At the dawn of the development of the Internet, few could have imagined that very shortly, SEO would play such an essential role in everyday Internet life. In just a quarter of a century, SEO has evolved from evaluating the simplest signals to a complex and constantly evolving “organism.” Today it is an entire industry in which billions of dollars rotate around the world.
So, let’s get into the history of SEO development together.
The first signs of life (1991-2002)
On August 6, 1991, the first website in the world was launched, which, by the way, exists to this day. Since then, the Internet has flooded millions of websites that can offer users any information.
The rapid increase in the number of sites required to begin their structuring. This is how the first search engines appeared to help you find the right sites for specific keywords. Among these “pioneers” were well-known to all Yahoo (1994), and Google (1997).
Initially, in the process of working with search engines, SEO promotion was based solely on keywords, tags and external links. The more there were, the higher the ranking of the site. So, for example, if you needed to promote a site on the request “pizza,” then you just had to place the following text on the main page: “Our pizza is the most popular pizza restaurant in the world” and drives the site away from free ad catalogs. And since the updates occurred only once every few months, this tactic guaranteed long-term success.
The first days (2003-2005)
Later, giants such as Google began to work hard on search quality and introduce new search algorithms that took into account an increasing number of factors. At the same time, standards for the appearance and internal content of sites began to appear, which were supposed to contribute to the achievement of the coveted ranks. Another significant event is also related to this time: when it detects the use of “black methods” in the process of promoting websites, Google starts lowering them in the issue.
The next step was the launch of personalized delivery mechanisms based on the user’s search history and allowing to improve its quality. Additional local SEO services also appeared: maps, search by addresses, first mobile search, etc. It should be noted that penalization in the search was used mainly for texts sent by keywords. As for the promotion of links, it took a leading position, although at that time little was cared about their quality: optimizers were more concerned about their number.
The middle Ages (2006–2009)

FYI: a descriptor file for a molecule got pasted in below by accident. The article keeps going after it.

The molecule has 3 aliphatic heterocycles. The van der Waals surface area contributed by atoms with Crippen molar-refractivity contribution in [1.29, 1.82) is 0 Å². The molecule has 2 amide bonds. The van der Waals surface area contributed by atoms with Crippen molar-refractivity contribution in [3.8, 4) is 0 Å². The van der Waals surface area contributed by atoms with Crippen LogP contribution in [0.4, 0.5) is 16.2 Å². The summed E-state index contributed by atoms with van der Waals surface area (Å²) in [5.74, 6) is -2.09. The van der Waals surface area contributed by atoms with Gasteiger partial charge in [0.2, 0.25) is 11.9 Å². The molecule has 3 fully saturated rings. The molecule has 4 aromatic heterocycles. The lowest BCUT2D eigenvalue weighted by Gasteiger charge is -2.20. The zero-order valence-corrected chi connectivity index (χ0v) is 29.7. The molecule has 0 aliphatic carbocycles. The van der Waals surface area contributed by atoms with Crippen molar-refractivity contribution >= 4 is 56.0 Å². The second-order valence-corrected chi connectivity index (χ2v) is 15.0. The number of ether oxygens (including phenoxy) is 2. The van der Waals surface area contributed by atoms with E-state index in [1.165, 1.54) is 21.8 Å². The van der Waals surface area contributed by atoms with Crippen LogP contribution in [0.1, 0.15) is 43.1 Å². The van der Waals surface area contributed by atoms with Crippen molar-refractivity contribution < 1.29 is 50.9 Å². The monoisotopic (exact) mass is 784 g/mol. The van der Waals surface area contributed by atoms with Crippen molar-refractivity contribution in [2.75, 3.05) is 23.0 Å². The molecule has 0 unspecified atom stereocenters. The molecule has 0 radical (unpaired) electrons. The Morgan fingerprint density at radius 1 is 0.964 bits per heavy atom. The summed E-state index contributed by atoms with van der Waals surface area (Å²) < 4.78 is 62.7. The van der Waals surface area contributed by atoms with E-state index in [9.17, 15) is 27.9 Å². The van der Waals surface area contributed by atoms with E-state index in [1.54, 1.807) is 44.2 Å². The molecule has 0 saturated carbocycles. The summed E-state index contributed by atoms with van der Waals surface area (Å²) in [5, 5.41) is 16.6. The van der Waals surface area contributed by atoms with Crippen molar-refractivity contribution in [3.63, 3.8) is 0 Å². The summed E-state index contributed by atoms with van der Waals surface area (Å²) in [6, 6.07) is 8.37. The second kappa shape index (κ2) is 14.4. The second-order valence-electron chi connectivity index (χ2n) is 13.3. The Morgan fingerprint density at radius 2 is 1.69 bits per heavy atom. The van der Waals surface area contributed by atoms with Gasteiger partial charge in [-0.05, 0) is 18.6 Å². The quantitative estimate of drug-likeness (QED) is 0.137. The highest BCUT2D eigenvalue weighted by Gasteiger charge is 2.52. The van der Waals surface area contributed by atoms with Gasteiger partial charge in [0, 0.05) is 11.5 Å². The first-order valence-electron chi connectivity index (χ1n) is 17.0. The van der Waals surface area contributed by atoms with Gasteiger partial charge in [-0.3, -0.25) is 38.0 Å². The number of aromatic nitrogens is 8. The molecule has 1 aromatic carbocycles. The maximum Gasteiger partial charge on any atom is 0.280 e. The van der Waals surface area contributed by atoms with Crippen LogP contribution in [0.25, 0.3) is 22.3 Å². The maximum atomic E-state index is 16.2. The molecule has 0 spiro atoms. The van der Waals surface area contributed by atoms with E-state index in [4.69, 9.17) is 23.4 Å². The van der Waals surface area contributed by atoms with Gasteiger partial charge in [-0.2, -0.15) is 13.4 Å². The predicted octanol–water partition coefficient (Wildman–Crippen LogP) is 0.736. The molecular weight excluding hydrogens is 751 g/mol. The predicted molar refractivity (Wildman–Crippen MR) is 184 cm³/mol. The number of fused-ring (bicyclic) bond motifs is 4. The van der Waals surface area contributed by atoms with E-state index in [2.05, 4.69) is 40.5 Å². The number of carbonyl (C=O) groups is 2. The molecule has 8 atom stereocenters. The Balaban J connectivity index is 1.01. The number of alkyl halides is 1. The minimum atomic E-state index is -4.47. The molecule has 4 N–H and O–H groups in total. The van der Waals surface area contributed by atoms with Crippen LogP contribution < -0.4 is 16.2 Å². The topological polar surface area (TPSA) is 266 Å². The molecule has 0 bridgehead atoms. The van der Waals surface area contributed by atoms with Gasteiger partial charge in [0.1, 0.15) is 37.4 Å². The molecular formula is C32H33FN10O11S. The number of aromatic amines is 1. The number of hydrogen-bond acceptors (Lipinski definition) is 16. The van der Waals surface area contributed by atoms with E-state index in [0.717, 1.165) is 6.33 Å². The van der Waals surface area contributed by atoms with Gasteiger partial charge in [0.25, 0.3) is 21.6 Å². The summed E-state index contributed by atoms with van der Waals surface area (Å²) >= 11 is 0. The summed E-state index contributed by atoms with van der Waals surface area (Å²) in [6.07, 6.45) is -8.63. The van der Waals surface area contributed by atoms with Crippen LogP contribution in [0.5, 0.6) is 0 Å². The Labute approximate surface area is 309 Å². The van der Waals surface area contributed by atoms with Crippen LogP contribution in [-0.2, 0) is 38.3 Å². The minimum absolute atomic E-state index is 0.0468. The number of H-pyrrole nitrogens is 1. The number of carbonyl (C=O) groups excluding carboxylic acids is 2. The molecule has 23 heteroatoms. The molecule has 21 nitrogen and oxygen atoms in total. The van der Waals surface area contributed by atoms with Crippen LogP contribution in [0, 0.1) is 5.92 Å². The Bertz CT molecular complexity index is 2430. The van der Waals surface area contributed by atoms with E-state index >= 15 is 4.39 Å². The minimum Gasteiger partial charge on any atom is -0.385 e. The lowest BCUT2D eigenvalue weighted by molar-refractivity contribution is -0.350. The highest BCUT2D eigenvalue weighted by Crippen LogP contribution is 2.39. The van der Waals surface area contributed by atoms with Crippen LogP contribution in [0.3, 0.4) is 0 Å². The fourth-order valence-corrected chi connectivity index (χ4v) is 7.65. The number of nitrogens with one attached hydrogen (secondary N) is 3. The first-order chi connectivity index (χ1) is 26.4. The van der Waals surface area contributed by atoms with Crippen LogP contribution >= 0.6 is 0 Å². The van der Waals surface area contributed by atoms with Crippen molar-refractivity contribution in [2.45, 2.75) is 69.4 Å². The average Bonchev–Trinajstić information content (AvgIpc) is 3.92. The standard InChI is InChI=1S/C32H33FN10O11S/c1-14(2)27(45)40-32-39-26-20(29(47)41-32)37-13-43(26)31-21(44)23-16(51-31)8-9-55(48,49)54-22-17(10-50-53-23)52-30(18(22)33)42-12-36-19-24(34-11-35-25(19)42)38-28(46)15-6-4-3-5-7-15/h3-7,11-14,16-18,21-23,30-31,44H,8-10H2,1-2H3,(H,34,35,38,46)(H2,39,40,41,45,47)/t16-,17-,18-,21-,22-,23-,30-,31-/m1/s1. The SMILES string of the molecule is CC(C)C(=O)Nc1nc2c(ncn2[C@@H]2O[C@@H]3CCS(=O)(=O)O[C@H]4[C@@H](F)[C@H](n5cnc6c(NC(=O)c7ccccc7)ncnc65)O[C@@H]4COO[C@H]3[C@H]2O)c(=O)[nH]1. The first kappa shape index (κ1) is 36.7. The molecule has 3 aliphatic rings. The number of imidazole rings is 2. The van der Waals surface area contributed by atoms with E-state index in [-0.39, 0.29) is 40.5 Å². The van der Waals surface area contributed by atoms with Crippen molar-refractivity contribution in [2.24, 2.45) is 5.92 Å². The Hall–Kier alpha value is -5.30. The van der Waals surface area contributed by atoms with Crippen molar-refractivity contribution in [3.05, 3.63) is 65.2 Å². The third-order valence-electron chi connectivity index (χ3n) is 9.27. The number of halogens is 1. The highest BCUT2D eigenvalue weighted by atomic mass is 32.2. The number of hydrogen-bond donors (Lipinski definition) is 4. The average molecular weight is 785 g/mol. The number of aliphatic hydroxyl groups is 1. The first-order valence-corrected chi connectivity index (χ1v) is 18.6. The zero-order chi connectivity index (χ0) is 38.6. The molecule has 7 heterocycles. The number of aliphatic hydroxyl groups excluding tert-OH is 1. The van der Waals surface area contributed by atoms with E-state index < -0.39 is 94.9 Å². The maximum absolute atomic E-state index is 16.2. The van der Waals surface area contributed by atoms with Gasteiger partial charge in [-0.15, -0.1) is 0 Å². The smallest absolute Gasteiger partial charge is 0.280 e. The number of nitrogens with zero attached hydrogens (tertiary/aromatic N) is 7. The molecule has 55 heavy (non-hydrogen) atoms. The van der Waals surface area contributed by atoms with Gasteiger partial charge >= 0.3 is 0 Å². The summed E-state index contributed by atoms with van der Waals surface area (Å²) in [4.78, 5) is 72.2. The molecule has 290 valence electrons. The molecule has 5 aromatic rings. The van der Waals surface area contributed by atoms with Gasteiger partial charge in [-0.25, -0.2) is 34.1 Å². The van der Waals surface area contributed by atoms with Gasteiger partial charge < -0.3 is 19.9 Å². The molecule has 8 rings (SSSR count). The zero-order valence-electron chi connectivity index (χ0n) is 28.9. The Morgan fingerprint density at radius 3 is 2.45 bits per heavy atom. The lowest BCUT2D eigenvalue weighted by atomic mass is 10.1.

There is a development of search engine algorithms. There are more and more websites; the need to improve the quality of search results is higher. Search engines begin to search not only for texts but also for pictures, videos, and news. Updates are happening more often, and in services such as Google News, Twitter and the like, updates are already happening in real time.
In 2008, hints appear in the search lines. When generating search results, Google begins to take into account data obtained from Google Analytics, generates search queries through Google Trends and actively takes into account the search history, dividing users into specific groups.
In turn, optimizers begin to shift their interests towards content and usability optimization, as the frequent appearance of new content provides more frequent site scans, while usability increases user conversion and the percentage of returns.
The Age of Enlightenment (2010-2012)
This period is considered a turning point in the transition to today’s SEO, since it is at this time that the issue of site quality comes to the fore, and behavioral factors begin to occupy leading positions.
Google’s algorithms now pay even more attention to the quality of the content and spamming with keywords. Questions of site attendance and even the time of its formation — age — no longer matter in principle: if a younger, less well-known site copes better with quality and purity issues of content, then it will most likely be ranked higher in search.
In the same period, signals from social networks start to play an important role, as well as the speed of downloading sites. The results of search results are also changing: Knowledge Graph appears in Google, which, according to a number of queries, allows users to get the necessary information without going to specific sites.
Today, SEO and search engines are in a rather difficult situation. On the one hand, there is personalization of the search, and on the other – the privacy of user data. Personalization improves the quality of the search, and this is an immutable truth, but at the same time it violates the right to privacy. Increasingly, users complain about surveillance by Internet services and overly personalized advertising, which is simply annoying. What will lead this confrontation, it is not clear.
In the meantime, SEO’s attention is shifting towards optimizing sites for mobile issue. And here the most important role is played not only by links and content, but also by the adaptability of the design. In other words, those sites that, according to Google, are poorly displayed on the screens of mobile devices, simply fall out of the mobile search.
As for optimization, the promotion of low-frequency and long-tail requests comes out on top positions, since on high-frequency (especially in commercial topics) TOP has been busy for a long time, and statistics show that most sites have an overwhelming number of users (especially high-conversion ones) Comes on bass and long-tail requests.
In the future, SEO will have to be targeted to narrower audience segments. The search will begin to become more personalized, and behavioral metrics and high-quality content will get the most significant role. It remains an open question about transitions to sites from organic delivery: the demand from users for getting answers directly from search results is growing, and search engines are trying to satisfy it with all their might.